This is the tenth entry in my in-depth interview with a patient undergoing cancer treatment.
“Is she a patient or a client?” Many of us have debated the semantics used when describing one of the most vital stakeholders of your organization.
I’m still in a holding pattern waiting for my next round of chemo because my blood levels are too far off to do another dose right now. I’m exhausted and frustrated, but am coping the best I can. Today, an hour before my appointment, I stopped at the cafeteria in the clinic. While standing in line in the cafeteria, I spotted a big white board with the words “patient” and “client” written across the top. It said something to the effect of “Share what these two words mean to you and how they are different.” I wrote that when I think of the word “patient” I think of tubes and hospital gowns and the loss of power. But when I see the word “client,” I think of a contractual agreement between two people in which a service is provided. It was very interesting that someone thought to get the consumers’ opinions about the two words. You don’t think about it, but they are so different. I felt glad to be able to offer my interpretation. Who knows, it might just resonate with someone where it can make a difference.
When I asked Elizabeth if she had ever contemplated the difference between the two words before, she said, “Absolutely. As a psychotherapist, I had clients.” She continued:
In that setting, a successful treatment plan was based on a contractual agreement between the two of us. I don’t always feel that way in hospitals. When I am the patient, I am clearly at the mercy of someone else who holds the cards. They decide things for me, not with me. They do things to me and I rarely have a real choice. It is often a subordinate relationship. The word “client” implies that I am a consumer with free will and the ability to make choices. It may sound insignificant to some people, but the difference between the two words has a profound visceral reaction for me. The mere act of putting on a hospital gown creates that visceral reaction. To me, it depicts that I am no longer Elizabeth—a strong, intelligent, professional woman. Putting on the gown sends the signal that I am a sick person who is about to be poked and prodded. I know I’ve had a long and complex history, but, for me, the gown is like a shroud of depression. Patients wear gowns.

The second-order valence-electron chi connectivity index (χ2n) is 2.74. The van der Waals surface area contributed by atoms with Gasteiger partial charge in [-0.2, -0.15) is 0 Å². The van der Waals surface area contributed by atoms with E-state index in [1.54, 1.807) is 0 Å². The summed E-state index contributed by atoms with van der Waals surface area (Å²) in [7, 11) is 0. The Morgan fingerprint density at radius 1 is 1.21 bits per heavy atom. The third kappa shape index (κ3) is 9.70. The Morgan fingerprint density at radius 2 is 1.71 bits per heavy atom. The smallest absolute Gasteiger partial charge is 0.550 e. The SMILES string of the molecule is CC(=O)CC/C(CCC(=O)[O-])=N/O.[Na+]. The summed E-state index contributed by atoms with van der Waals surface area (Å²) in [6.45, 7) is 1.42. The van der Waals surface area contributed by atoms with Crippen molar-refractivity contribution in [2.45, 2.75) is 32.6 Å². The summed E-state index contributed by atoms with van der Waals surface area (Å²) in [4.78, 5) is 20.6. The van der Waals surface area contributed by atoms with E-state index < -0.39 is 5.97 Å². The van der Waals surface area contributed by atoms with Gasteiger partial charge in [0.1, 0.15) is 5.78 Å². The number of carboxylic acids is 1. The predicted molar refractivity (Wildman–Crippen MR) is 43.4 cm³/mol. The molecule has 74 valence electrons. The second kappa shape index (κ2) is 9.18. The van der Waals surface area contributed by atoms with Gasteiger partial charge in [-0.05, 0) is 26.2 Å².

The distinction that Elizabeth makes between the words “patient” and “client” is significant on many levels. It reminds me that words are powerful. For years, I’ve listened to providers and healthcare leaders argue about the use of the words “client” or “customer” instead of the word “patient.” We’ve argued and debated, but rarely have I seen the consumer drawn into the discussion like Elizabeth was with the use of a simple white board in a hospital cafeteria. Maybe it’s time to ask your public to define the difference. What they share could help redefine the experience.